monica carley | 10/2/2014 - 1:43pm

I appreciate the priest's comments and welcoming attitude. The main purpose of attending mass is Eucharist and all the Church should be welcome. Protestant churches emphasize preaching in their services and the newer evangelical mega-churches seem to focus on providing entertaining and uplifting services; these churches tend to be intolerant of babies and toddlers in the worship space. But the Catholic church is necessarily different. My husband and I do our best with our toddler and I respect Kime Martin's sentiments to a point. But she loses much credibility with her statement that "Yes, Jesus said, 'Let the little children come to me'. However, I'm fairly certain he would have been upset with their parents if those children were misbehaving by hitting each other, rolling around on the floor, and making food messes in the temple." Really. As the Gospels tell us, Jesus lived under a brutal occupying empire, openly criticized hypocritical pharisees, and confronted money-changers who disgraced the temple, His Father's house. Far be it for me to presume the mind of the Son of God, but what we do know would suggest that the last thing Jesus would have cared one bit about was how innocent young children were behaving. I recommend she pay more attention to the mass and less to the people in the pews around her. A little Christian forbearance can go a long way.

Mary Ann McKinny | 10/9/2014 - 10:37am

There are several Bible verses regarding discipline and parenting. Jesus might not have cared about how innocent children were behaving, but if they were misbehaving and being disrespectful in the temple, I gather from those Bible verses that He might have had some words to say to their parents.

p.s. From her post, it sounds like she is blessed with a parish where parents actually, you know, parent their children. Thus, no reason for her be focusing on the pews around her.

Cassie Potter | 10/1/2014 - 6:58pm

I am sorry, Kime Martin, but you are the reason why people do not like bringing their children to Mass. You are the reason my husband and I dread Sundays. This article was not only well written, but needed to be said. Children have a right to go to Mass, and not all children can sit still, not all children are the same. The Catholic Church calls Catholic couples to have children, have families, and raise them in the faith. If the Catholic Church wants this of me, my husband and all other couples, then the Church will welcome and accept the families at Mass, crackers, crayons and all. I have four children in four years, my baby is 10 months and my oldest just turned 5. My 5 and 4 year olds are well behaved in Mass and I no longer have to provide snacks and toys, but my 2 year old colors and my baby eats puff snacks. This is how we make it through Mass with zero crying and no melt downs. God wants me and my children at Church, He does not think it is bad or disrespectful that my 2 year old is coloring. If the Church finds this disrespectful, then the Church is preaching a double standard by telling couples to have children and that birth control is immoral, but your family is not welcome at Mass if your children are loud or need a snack or want to color. Shame on you for saying that. And thank you Brian Doyle for this article that not only moved me to tears but also made me feel good about brining my children to Mass.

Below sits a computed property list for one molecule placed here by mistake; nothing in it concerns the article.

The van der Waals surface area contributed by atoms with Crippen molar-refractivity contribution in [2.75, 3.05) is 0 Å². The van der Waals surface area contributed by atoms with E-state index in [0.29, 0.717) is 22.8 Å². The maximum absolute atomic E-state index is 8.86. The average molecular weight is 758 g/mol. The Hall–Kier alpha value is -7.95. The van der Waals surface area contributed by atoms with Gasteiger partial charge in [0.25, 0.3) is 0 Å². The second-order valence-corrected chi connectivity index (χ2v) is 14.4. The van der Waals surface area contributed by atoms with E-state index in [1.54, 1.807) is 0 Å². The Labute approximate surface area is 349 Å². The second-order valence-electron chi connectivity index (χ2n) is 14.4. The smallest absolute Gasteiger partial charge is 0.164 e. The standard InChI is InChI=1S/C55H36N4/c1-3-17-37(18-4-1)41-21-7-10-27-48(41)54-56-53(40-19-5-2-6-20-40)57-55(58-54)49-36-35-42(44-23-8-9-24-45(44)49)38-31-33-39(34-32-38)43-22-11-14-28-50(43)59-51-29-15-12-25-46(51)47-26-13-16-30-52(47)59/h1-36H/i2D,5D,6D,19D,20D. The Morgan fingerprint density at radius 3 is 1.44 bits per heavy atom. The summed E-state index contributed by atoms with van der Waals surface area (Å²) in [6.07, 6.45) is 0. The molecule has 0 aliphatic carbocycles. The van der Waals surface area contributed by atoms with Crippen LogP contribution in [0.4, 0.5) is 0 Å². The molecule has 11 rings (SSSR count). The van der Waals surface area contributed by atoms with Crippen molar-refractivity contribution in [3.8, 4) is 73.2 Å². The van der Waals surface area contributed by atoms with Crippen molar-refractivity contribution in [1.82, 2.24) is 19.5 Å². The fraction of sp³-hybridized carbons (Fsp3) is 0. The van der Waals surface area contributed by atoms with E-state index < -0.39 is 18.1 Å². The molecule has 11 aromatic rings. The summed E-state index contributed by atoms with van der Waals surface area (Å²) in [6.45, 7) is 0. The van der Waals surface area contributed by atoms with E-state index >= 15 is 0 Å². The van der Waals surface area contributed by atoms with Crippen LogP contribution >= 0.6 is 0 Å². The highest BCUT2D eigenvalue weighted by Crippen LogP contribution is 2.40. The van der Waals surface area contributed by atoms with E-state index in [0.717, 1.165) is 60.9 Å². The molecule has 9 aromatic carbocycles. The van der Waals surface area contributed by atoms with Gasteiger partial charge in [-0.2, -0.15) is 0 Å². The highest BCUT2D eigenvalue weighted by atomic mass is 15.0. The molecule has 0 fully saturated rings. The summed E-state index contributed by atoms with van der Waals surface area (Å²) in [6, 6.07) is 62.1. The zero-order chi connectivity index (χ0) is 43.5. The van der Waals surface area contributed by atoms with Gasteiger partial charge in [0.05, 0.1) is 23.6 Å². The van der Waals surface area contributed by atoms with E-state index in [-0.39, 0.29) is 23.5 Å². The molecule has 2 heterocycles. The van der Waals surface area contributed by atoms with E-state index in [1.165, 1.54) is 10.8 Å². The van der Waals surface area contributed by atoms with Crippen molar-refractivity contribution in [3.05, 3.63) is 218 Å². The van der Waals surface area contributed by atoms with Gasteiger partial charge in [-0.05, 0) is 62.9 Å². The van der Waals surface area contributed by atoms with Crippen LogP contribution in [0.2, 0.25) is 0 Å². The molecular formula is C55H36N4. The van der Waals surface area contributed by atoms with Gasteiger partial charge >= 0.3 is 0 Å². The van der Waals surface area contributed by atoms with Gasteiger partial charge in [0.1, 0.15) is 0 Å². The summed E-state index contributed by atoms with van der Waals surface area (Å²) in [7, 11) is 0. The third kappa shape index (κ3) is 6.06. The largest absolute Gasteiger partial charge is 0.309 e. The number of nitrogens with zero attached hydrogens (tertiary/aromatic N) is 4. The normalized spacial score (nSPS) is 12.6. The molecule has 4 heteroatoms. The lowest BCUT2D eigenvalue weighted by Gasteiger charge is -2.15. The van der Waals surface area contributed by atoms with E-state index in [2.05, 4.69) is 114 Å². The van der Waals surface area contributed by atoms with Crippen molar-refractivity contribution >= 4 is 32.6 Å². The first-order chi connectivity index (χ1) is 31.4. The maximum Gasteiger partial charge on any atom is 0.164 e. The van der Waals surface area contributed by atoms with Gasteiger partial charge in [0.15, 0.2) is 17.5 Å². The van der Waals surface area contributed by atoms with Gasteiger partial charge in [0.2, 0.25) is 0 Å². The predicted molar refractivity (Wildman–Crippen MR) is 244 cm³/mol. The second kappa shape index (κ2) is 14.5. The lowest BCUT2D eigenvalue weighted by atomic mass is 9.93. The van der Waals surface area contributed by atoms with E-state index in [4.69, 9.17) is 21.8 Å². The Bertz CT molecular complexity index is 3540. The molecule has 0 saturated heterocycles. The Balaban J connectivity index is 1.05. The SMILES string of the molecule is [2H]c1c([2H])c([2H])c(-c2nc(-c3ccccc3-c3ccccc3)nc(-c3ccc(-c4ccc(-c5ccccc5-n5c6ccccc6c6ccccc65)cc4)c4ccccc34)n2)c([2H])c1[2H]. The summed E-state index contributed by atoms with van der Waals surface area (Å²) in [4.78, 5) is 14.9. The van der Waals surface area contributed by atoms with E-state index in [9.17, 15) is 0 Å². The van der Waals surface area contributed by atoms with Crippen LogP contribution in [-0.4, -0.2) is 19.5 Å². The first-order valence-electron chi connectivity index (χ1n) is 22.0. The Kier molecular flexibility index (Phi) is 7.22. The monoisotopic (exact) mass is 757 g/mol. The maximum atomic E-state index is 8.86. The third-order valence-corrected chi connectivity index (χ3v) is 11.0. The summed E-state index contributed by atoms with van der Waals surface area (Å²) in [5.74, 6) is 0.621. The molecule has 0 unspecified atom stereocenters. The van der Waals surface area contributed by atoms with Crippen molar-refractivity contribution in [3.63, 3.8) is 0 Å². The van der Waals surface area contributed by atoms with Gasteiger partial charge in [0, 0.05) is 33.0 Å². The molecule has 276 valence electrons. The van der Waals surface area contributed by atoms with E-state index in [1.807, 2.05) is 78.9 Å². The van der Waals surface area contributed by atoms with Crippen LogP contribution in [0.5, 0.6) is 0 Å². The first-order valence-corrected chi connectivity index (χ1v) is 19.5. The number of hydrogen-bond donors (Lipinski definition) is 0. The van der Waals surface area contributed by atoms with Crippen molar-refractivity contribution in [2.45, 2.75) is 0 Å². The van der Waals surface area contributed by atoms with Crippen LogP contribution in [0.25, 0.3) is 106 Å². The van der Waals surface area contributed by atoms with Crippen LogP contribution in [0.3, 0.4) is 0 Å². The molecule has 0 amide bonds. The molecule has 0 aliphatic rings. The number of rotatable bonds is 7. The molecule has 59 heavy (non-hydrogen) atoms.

Mary Ann McKinny | 10/9/2014 - 10:44am

I don't think you are the kind of parent to which she was referring! None of things she mentioned as being rude or disrespectful are things you say you or your kids do.

It is fantastic that your 4 and 5 year olds behave! Children by that age should behave! The kids mentioned in this blog were 4. Too old to be eating snacks during Mass. Especially a Mass that only lasts 25 minutes.

Sarah Bryant | 10/1/2014 - 8:26pm

I didn't see anywhere that she said people are not welcome at Mass if their children or loud or need a snack or want to color.
There is a quite a difference between giving a baby puffs (I would hope one at a time so as not to make a mess) and allowing children to drop grapes and cookie crumbs all over the floor!
Likewise, a 2yo quietly coloring is much different from older children playing hand held video cames or running cars up and down the pew while making vrooming noises. All of which I have witnessed at Mass at one time or another.
She said what is disrespectful is children "misbehaving by hitting each other, rolling around on the floor, and making food messes". None of that is what you described your children doing.
You are doing good by having your 4 and 5 yo children well-behaved! Once children are that age they should be able to sit quietly and follow along. This article stated that the children were 4yo. Assuming these are children with no issues such as autism or the like, they are way too old for the kind of behavior the author witnessed.